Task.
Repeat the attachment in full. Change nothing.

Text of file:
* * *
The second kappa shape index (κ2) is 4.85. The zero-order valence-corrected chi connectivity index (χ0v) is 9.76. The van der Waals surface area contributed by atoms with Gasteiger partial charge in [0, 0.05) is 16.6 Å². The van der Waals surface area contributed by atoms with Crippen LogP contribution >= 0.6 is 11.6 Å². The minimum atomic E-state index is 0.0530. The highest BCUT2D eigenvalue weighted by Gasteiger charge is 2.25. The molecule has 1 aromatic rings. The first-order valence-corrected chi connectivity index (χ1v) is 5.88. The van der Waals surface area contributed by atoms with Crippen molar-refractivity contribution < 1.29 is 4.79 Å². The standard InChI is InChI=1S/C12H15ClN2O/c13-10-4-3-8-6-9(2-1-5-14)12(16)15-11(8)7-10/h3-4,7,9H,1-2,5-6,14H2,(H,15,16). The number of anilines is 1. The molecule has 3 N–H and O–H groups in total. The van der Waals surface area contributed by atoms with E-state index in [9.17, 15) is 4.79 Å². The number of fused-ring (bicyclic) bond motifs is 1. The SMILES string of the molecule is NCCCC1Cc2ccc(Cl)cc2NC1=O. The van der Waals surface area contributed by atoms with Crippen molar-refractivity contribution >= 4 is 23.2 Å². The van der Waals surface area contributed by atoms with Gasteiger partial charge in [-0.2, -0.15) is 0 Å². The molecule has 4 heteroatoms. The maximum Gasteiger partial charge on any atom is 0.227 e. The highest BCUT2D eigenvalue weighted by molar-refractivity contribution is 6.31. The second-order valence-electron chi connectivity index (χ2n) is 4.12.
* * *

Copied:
The second kappa shape index (κ2) is 4.85. The zero-order valence-corrected chi connectivity index (χ0v) is 9.76. The van der Waals surface area contributed by atoms with Gasteiger partial charge in [0, 0.05) is 16.6 Å². The van der Waals surface area contributed by atoms with Crippen LogP contribution >= 0.6 is 11.6 Å². The minimum atomic E-state index is 0.0530. The highest BCUT2D eigenvalue weighted by Gasteiger charge is 2.25. The molecule has 1 aromatic rings. The first-order valence-corrected chi connectivity index (χ1v) is 5.88. The van der Waals surface area contributed by atoms with Crippen molar-refractivity contribution < 1.29 is 4.79 Å². The standard InChI is InChI=1S/C12H15ClN2O/c13-10-4-3-8-6-9(2-1-5-14)12(16)15-11(8)7-10/h3-4,7,9H,1-2,5-6,14H2,(H,15,16). The number of anilines is 1. The molecule has 3 N–H and O–H groups in total. The van der Waals surface area contributed by atoms with E-state index in [9.17, 15) is 4.79 Å². The number of fused-ring (bicyclic) bond motifs is 1. The SMILES string of the molecule is NCCCC1Cc2ccc(Cl)cc2NC1=O. The van der Waals surface area contributed by atoms with Crippen molar-refractivity contribution >= 4 is 23.2 Å². The van der Waals surface area contributed by atoms with Gasteiger partial charge in [-0.2, -0.15) is 0 Å². The molecule has 4 heteroatoms. The maximum Gasteiger partial charge on any atom is 0.227 e. The highest BCUT2D eigenvalue weighted by molar-refractivity contribution is 6.31. The second-order valence-electron chi connectivity index (χ2n) is 4.12.